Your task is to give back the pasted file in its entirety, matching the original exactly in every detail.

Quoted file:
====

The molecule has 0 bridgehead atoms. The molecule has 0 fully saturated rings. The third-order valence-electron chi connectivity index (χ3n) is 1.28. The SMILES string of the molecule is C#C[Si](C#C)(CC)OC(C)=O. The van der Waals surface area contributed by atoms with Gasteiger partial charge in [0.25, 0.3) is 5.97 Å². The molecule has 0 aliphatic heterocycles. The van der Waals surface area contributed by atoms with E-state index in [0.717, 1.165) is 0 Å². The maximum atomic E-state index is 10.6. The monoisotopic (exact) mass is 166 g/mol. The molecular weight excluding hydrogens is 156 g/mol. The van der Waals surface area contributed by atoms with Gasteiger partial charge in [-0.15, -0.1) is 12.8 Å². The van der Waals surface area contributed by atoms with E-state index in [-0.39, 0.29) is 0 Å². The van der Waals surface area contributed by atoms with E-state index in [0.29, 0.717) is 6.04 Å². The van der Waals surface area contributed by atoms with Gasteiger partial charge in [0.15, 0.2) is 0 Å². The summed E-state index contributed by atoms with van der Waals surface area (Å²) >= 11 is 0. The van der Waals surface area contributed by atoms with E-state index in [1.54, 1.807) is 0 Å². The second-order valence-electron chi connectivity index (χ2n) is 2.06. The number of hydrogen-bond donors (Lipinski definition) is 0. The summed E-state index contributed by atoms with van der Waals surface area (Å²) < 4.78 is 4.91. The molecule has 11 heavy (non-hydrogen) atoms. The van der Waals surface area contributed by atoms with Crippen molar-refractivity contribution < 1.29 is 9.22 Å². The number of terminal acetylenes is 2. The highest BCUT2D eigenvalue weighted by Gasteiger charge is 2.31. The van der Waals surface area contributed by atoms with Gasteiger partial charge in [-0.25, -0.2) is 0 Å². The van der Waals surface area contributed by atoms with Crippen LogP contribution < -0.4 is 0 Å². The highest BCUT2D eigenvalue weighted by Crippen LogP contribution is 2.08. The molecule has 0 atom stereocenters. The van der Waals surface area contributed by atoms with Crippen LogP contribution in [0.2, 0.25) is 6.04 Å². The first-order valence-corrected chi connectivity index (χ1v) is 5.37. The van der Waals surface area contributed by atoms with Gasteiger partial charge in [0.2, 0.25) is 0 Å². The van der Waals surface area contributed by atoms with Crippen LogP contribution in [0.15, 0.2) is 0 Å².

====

The molecule has 0 bridgehead atoms. The molecule has 0 fully saturated rings. The third-order valence-electron chi connectivity index (χ3n) is 1.28. The SMILES string of the molecule is C#C[Si](C#C)(CC)OC(C)=O. The van der Waals surface area contributed by atoms with Gasteiger partial charge in [0.25, 0.3) is 5.97 Å². The molecule has 0 aliphatic heterocycles. The van der Waals surface area contributed by atoms with E-state index in [0.717, 1.165) is 0 Å². The maximum atomic E-state index is 10.6. The monoisotopic (exact) mass is 166 g/mol. The molecular weight excluding hydrogens is 156 g/mol. The van der Waals surface area contributed by atoms with Gasteiger partial charge in [-0.15, -0.1) is 12.8 Å². The van der Waals surface area contributed by atoms with E-state index in [-0.39, 0.29) is 0 Å². The van der Waals surface area contributed by atoms with E-state index in [0.29, 0.717) is 6.04 Å². The van der Waals surface area contributed by atoms with Gasteiger partial charge in [0.15, 0.2) is 0 Å². The summed E-state index contributed by atoms with van der Waals surface area (Å²) >= 11 is 0. The van der Waals surface area contributed by atoms with E-state index in [1.54, 1.807) is 0 Å². The second-order valence-electron chi connectivity index (χ2n) is 2.06. The number of hydrogen-bond donors (Lipinski definition) is 0. The summed E-state index contributed by atoms with van der Waals surface area (Å²) < 4.78 is 4.91. The molecule has 11 heavy (non-hydrogen) atoms. The van der Waals surface area contributed by atoms with Crippen molar-refractivity contribution < 1.29 is 9.22 Å². The number of terminal acetylenes is 2. The highest BCUT2D eigenvalue weighted by Gasteiger charge is 2.31. The van der Waals surface area contributed by atoms with Gasteiger partial charge in [-0.25, -0.2) is 0 Å². The van der Waals surface area contributed by atoms with Crippen LogP contribution < -0.4 is 0 Å². The highest BCUT2D eigenvalue weighted by Crippen LogP contribution is 2.08. The molecule has 0 atom stereocenters. The van der Waals surface area contributed by atoms with Crippen LogP contribution in [0.2, 0.25) is 6.04 Å². The first-order valence-corrected chi connectivity index (χ1v) is 5.37. The van der Waals surface area contributed by atoms with Gasteiger partial charge in [0.2, 0.25) is 0 Å². The van der Waals surface area contributed by atoms with Crippen LogP contribution in [0.15, 0.2) is 0 Å².